New DILG chief Abalos wants unified contact tracing app
MANILA, Philippines — A unified contact tracing application should be integrated into the country’s COVID-19 response to lessen the spending on manual contact tracing.
New Interior Secretary Benjamin Abalos Jr. made this pitch on Monday, as he also stressed that having a unified contact tracing app would be a greater service to the public as it could ease the process of notifying individuals who have been in contact with a COVID-positive person.
“So aside from the contact tracers, for me, mas malaking maibibigay at mas malaki sigurong serbisyo kung meron tayong application na gagawing mandatory na ito na every time you enter a mall o kung saan, mag-register ka at kung nagkasakit ka, iinform ka na nito,” he said in a press briefing.
(So aside from the contact tracers, for me, it could provide greater service to the public if we have a contact tracing application that will be made mandatory every time you enter a mall or anywhere, you’ll register and get sick, it will inform you.)
But Abalos refused to comment on what could have been the issues surrounding the Duterte administration-initiated StaySafe App, which only a few of the local government units use.
“I don’t want to dwell kung anong mga naging problema nito but right now siguro kung major project ng DICT (Department of Information and Communications), kailanganin natin ito kasi we cannot tell eh pagdating ng pandemic,” he said.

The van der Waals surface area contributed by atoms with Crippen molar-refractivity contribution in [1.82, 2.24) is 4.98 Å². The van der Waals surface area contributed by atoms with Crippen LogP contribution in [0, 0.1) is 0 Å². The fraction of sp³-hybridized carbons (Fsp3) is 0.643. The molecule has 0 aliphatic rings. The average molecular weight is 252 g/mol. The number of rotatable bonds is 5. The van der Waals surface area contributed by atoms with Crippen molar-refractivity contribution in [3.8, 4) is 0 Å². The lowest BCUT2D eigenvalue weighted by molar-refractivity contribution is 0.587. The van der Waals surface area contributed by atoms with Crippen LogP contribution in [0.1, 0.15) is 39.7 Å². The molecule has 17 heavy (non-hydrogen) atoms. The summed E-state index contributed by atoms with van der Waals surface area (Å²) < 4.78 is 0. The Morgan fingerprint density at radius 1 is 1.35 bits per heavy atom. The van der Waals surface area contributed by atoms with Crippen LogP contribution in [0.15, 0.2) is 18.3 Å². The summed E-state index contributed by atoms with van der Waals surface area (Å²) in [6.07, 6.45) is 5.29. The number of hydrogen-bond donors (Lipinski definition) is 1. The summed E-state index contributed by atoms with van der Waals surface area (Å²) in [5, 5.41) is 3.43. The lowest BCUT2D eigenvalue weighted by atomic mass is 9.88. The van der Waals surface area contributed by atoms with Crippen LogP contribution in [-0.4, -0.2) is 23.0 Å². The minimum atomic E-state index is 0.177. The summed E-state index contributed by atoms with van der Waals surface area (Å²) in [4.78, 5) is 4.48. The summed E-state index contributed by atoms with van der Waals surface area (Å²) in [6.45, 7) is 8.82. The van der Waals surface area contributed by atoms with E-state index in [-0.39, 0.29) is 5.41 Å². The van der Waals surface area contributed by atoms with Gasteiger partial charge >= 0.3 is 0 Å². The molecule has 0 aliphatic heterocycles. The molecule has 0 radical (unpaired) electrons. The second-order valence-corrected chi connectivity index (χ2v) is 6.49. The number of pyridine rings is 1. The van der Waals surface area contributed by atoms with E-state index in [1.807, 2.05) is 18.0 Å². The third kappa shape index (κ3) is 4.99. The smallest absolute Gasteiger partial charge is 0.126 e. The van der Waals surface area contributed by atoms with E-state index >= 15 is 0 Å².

(I don’t want to dwell on whatever problems this had, but if it’s the major project of DICT, we will need it because we cannot tell when the pandemic will come.)
In 2021, the StaySafe App was developed to address the weak contract tracing efforts of the government amid the persistent threat of the COVID-19 pandemic.
Also last year, former health secretary Francisco Duque III admitted during a Senate hearing that the benefits of the StaySafe App have limitations and have “almost no impact.”
But the Department of the Interior and Local Government previously said the StaySafe App could scan individuals entering establishments about 47 million times and catch 150 infected individuals who tried to enter establishments. — Xander Dave Ceballos, INQUIRER.net intern
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